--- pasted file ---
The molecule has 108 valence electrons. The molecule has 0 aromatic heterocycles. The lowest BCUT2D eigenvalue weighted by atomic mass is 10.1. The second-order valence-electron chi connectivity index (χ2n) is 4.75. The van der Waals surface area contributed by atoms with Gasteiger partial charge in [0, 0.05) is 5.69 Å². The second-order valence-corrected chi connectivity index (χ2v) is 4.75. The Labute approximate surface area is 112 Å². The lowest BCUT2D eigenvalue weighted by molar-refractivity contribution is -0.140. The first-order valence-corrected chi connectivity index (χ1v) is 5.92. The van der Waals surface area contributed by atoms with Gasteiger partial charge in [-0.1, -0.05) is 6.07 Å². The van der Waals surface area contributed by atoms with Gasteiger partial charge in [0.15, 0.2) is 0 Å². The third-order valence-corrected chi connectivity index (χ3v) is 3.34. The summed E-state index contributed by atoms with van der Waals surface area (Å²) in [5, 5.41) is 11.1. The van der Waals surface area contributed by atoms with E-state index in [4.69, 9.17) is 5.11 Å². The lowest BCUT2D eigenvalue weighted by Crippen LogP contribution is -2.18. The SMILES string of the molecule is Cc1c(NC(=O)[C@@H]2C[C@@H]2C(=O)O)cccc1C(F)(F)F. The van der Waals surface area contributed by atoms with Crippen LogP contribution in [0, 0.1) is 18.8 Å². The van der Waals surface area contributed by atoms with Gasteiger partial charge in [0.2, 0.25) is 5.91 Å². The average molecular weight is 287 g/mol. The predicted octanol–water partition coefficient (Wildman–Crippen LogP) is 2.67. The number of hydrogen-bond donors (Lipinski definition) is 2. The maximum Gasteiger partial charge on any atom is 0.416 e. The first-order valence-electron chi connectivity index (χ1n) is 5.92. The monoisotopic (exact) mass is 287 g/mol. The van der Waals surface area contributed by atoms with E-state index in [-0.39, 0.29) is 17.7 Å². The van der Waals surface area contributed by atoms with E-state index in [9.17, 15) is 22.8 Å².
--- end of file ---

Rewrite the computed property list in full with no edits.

The molecule has 108 valence electrons. The molecule has 0 aromatic heterocycles. The lowest BCUT2D eigenvalue weighted by atomic mass is 10.1. The second-order valence-electron chi connectivity index (χ2n) is 4.75. The van der Waals surface area contributed by atoms with Gasteiger partial charge in [0, 0.05) is 5.69 Å². The second-order valence-corrected chi connectivity index (χ2v) is 4.75. The Labute approximate surface area is 112 Å². The lowest BCUT2D eigenvalue weighted by molar-refractivity contribution is -0.140. The first-order valence-corrected chi connectivity index (χ1v) is 5.92. The van der Waals surface area contributed by atoms with Gasteiger partial charge in [-0.1, -0.05) is 6.07 Å². The van der Waals surface area contributed by atoms with Gasteiger partial charge in [0.15, 0.2) is 0 Å². The third-order valence-corrected chi connectivity index (χ3v) is 3.34. The summed E-state index contributed by atoms with van der Waals surface area (Å²) in [5, 5.41) is 11.1. The van der Waals surface area contributed by atoms with E-state index in [4.69, 9.17) is 5.11 Å². The lowest BCUT2D eigenvalue weighted by Crippen LogP contribution is -2.18. The SMILES string of the molecule is Cc1c(NC(=O)[C@@H]2C[C@@H]2C(=O)O)cccc1C(F)(F)F. The van der Waals surface area contributed by atoms with Crippen LogP contribution in [0, 0.1) is 18.8 Å². The van der Waals surface area contributed by atoms with Gasteiger partial charge in [0.2, 0.25) is 5.91 Å². The average molecular weight is 287 g/mol. The predicted octanol–water partition coefficient (Wildman–Crippen LogP) is 2.67. The number of hydrogen-bond donors (Lipinski definition) is 2. The maximum Gasteiger partial charge on any atom is 0.416 e. The first-order valence-electron chi connectivity index (χ1n) is 5.92. The monoisotopic (exact) mass is 287 g/mol. The van der Waals surface area contributed by atoms with E-state index in [-0.39, 0.29) is 17.7 Å². The van der Waals surface area contributed by atoms with E-state index in [9.17, 15) is 22.8 Å².